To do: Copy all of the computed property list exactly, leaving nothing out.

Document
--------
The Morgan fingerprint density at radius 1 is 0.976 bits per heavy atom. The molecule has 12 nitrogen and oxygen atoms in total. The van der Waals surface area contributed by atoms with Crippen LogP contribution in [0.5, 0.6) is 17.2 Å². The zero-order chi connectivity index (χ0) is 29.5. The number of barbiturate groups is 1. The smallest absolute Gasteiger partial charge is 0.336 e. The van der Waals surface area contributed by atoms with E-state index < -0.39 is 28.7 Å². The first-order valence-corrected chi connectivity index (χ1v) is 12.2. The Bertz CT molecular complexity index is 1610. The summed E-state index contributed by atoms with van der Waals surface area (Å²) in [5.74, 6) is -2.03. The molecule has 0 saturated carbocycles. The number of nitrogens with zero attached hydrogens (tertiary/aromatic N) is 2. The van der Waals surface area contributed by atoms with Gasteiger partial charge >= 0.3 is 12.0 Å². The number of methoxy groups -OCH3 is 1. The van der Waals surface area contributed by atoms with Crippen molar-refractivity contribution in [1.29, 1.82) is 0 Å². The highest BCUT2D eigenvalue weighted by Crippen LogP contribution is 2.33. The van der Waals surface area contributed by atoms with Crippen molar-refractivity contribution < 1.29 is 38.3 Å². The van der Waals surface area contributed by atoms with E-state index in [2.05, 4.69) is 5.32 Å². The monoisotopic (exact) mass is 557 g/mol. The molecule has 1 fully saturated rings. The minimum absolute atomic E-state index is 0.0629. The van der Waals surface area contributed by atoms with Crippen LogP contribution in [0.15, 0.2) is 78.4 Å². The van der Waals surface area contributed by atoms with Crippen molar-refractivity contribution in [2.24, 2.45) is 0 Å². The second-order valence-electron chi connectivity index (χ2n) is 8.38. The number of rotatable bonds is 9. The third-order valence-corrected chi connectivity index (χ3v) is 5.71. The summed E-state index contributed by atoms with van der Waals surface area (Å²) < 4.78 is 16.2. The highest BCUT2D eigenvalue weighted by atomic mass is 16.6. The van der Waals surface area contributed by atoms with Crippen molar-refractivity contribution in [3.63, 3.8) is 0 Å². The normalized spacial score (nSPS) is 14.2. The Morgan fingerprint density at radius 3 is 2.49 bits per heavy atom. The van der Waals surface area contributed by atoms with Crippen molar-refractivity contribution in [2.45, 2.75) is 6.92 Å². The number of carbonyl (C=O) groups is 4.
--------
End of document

The Morgan fingerprint density at radius 1 is 0.976 bits per heavy atom. The molecule has 12 nitrogen and oxygen atoms in total. The van der Waals surface area contributed by atoms with Crippen LogP contribution in [0.5, 0.6) is 17.2 Å². The zero-order chi connectivity index (χ0) is 29.5. The number of barbiturate groups is 1. The smallest absolute Gasteiger partial charge is 0.336 e. The van der Waals surface area contributed by atoms with E-state index < -0.39 is 28.7 Å². The first-order valence-corrected chi connectivity index (χ1v) is 12.2. The Bertz CT molecular complexity index is 1610. The summed E-state index contributed by atoms with van der Waals surface area (Å²) in [5.74, 6) is -2.03. The molecule has 0 saturated carbocycles. The number of nitrogens with zero attached hydrogens (tertiary/aromatic N) is 2. The van der Waals surface area contributed by atoms with Gasteiger partial charge >= 0.3 is 12.0 Å². The number of methoxy groups -OCH3 is 1. The van der Waals surface area contributed by atoms with Crippen molar-refractivity contribution in [1.29, 1.82) is 0 Å². The highest BCUT2D eigenvalue weighted by Crippen LogP contribution is 2.33. The van der Waals surface area contributed by atoms with Crippen molar-refractivity contribution < 1.29 is 38.3 Å². The van der Waals surface area contributed by atoms with E-state index in [2.05, 4.69) is 5.32 Å². The monoisotopic (exact) mass is 557 g/mol. The molecule has 1 fully saturated rings. The minimum absolute atomic E-state index is 0.0629. The van der Waals surface area contributed by atoms with Crippen LogP contribution in [0.15, 0.2) is 78.4 Å². The van der Waals surface area contributed by atoms with Crippen molar-refractivity contribution in [2.24, 2.45) is 0 Å². The second-order valence-electron chi connectivity index (χ2n) is 8.38. The number of rotatable bonds is 9. The third-order valence-corrected chi connectivity index (χ3v) is 5.71. The summed E-state index contributed by atoms with van der Waals surface area (Å²) < 4.78 is 16.2. The highest BCUT2D eigenvalue weighted by atomic mass is 16.6. The van der Waals surface area contributed by atoms with Crippen molar-refractivity contribution in [3.63, 3.8) is 0 Å². The normalized spacial score (nSPS) is 14.2. The Morgan fingerprint density at radius 3 is 2.49 bits per heavy atom. The van der Waals surface area contributed by atoms with Crippen molar-refractivity contribution in [2.45, 2.75) is 6.92 Å². The number of carbonyl (C=O) groups is 4.